Peer Effects in the Classroom: Learning from Gender and Race Variation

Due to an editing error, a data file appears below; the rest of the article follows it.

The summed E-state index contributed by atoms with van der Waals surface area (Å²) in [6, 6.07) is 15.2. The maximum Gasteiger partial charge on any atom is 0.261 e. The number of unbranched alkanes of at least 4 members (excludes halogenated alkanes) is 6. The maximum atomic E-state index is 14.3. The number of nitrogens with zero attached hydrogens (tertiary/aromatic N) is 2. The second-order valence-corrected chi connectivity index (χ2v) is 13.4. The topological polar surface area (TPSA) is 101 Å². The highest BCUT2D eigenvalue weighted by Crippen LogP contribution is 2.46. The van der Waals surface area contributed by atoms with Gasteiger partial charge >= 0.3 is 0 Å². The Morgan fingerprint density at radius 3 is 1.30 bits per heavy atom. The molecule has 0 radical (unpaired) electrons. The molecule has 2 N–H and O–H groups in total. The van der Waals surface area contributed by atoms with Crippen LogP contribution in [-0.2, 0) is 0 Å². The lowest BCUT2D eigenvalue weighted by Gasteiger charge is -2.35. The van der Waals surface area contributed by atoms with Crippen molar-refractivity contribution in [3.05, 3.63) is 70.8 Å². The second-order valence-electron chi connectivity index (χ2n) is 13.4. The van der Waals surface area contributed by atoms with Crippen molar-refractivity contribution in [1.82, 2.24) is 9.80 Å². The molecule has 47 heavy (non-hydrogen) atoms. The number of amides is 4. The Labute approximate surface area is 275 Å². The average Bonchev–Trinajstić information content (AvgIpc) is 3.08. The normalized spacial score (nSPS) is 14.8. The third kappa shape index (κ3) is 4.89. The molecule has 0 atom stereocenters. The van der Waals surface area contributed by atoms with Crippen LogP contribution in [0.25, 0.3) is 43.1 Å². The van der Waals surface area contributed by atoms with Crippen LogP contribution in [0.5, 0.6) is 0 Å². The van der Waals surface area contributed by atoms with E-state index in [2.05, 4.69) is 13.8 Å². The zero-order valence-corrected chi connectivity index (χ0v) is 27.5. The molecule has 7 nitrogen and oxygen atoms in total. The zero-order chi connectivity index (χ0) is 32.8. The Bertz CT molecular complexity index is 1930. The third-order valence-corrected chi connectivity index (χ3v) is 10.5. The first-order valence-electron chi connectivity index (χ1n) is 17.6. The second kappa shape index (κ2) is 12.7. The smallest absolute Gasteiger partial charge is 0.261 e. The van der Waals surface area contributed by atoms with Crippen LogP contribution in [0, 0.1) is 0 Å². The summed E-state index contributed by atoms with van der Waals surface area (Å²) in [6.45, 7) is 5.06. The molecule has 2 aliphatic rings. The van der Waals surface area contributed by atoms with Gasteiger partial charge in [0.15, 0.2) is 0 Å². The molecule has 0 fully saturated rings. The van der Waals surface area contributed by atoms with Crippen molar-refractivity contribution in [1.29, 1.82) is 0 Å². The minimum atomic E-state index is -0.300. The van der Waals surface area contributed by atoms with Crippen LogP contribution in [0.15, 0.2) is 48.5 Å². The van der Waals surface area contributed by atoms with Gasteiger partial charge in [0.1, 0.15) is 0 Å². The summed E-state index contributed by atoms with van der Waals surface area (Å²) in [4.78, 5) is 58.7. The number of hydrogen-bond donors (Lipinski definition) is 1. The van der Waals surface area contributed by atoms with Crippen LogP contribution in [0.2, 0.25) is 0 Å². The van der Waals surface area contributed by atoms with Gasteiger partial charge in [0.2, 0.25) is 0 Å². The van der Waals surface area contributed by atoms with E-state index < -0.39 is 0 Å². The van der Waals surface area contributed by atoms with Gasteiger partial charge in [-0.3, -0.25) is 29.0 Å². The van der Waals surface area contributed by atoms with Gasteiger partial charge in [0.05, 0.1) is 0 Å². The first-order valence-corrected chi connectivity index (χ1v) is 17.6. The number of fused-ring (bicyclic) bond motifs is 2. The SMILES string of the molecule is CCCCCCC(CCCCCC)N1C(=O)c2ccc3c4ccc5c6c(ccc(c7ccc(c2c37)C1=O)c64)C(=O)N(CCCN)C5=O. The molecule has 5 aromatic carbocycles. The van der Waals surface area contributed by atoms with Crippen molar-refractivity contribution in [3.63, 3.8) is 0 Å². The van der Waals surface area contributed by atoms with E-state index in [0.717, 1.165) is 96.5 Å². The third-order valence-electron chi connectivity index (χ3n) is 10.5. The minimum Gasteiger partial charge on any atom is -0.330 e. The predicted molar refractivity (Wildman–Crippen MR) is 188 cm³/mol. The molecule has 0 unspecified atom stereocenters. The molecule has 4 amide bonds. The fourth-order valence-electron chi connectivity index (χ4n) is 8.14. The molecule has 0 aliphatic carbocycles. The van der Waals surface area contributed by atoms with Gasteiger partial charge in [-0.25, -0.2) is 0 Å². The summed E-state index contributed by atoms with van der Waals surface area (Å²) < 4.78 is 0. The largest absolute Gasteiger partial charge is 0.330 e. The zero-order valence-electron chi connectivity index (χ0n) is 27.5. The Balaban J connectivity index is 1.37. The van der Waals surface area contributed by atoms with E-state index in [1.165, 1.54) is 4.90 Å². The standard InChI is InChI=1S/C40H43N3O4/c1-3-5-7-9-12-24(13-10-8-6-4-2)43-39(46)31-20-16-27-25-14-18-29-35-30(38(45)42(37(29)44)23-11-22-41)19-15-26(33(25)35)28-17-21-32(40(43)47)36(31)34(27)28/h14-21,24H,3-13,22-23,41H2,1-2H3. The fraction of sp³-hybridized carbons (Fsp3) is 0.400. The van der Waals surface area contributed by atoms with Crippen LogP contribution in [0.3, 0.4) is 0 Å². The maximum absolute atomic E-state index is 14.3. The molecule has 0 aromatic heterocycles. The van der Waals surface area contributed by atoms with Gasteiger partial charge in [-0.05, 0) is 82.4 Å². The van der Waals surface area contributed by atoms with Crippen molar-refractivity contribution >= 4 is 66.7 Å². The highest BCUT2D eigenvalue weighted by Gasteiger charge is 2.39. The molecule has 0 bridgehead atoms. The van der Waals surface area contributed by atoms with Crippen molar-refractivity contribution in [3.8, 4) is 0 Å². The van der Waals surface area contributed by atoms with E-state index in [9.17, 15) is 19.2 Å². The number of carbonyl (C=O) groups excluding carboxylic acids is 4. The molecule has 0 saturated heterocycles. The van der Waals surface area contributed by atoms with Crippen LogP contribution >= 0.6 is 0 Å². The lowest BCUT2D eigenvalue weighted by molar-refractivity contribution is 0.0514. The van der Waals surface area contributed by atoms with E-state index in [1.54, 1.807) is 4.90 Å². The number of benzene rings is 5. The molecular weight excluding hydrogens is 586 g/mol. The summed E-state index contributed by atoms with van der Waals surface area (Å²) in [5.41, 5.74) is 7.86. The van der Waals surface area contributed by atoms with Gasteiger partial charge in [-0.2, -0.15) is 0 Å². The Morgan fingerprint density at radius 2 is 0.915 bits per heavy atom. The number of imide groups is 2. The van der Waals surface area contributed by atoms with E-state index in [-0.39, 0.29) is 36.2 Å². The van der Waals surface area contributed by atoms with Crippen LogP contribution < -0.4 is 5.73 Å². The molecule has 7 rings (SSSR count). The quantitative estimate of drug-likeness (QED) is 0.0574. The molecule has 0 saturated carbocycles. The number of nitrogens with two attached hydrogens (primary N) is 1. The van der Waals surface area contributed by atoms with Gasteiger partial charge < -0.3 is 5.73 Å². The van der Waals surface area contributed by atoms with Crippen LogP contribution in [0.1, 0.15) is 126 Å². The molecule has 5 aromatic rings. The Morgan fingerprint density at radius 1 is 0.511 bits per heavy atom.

Peer effects are potentially important for understanding the optimal organization of schools, jobs, and neighborhoods, but finding evidence is difficult because people are selected into peer groups based, in part, on their unobservable characteristics. I identify the effects of peers whom a child encounters in the classroom using sources of variation that are credibly idiosyncratic, such as changes in the gender and racial composition of a grade in a school in adjacent years. I use specification tests, including one based on randomizing the order of years, to confirm that the variation I use is not generated by time trends or other non-idiosyncratic forces. I find that students are affected by the achievement level of their peers: a credibly exogenous change of 1 point in peers' reading scores raises a student's own score between 0.15 and 0.4 points, depending on the specification. Although I find little evidence that peer effects are generally non-linear, I do find that peer effects are stronger intra-race and that some effects do not operate through peers' achievement. For instance, both males and females perform better in math in classrooms that are more female despite the fact that females' math performance is about the same as that of males.